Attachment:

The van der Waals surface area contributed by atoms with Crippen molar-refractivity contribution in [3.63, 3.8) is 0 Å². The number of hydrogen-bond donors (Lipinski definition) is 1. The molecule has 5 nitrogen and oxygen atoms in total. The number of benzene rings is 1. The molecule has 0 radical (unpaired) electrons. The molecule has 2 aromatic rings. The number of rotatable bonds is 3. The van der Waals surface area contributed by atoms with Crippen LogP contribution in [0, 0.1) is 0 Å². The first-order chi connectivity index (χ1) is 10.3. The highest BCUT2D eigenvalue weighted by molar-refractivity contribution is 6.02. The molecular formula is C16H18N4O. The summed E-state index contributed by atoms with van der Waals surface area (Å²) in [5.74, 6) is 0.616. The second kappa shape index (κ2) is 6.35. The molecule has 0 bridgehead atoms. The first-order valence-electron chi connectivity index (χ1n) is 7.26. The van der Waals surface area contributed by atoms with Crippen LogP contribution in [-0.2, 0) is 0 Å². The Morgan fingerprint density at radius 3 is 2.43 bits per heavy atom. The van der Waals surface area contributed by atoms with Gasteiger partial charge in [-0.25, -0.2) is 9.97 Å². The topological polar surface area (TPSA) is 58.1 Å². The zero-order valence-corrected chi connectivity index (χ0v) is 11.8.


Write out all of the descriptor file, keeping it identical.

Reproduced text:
The van der Waals surface area contributed by atoms with Crippen molar-refractivity contribution in [3.63, 3.8) is 0 Å². The number of hydrogen-bond donors (Lipinski definition) is 1. The molecule has 5 nitrogen and oxygen atoms in total. The number of benzene rings is 1. The molecule has 0 radical (unpaired) electrons. The molecule has 2 aromatic rings. The number of rotatable bonds is 3. The van der Waals surface area contributed by atoms with Crippen LogP contribution in [0, 0.1) is 0 Å². The first-order chi connectivity index (χ1) is 10.3. The highest BCUT2D eigenvalue weighted by molar-refractivity contribution is 6.02. The molecular formula is C16H18N4O. The summed E-state index contributed by atoms with van der Waals surface area (Å²) in [5.74, 6) is 0.616. The second kappa shape index (κ2) is 6.35. The molecule has 0 bridgehead atoms. The first-order valence-electron chi connectivity index (χ1n) is 7.26. The van der Waals surface area contributed by atoms with Crippen LogP contribution in [-0.2, 0) is 0 Å². The Morgan fingerprint density at radius 3 is 2.43 bits per heavy atom. The van der Waals surface area contributed by atoms with Gasteiger partial charge in [-0.25, -0.2) is 9.97 Å². The topological polar surface area (TPSA) is 58.1 Å². The zero-order valence-corrected chi connectivity index (χ0v) is 11.8.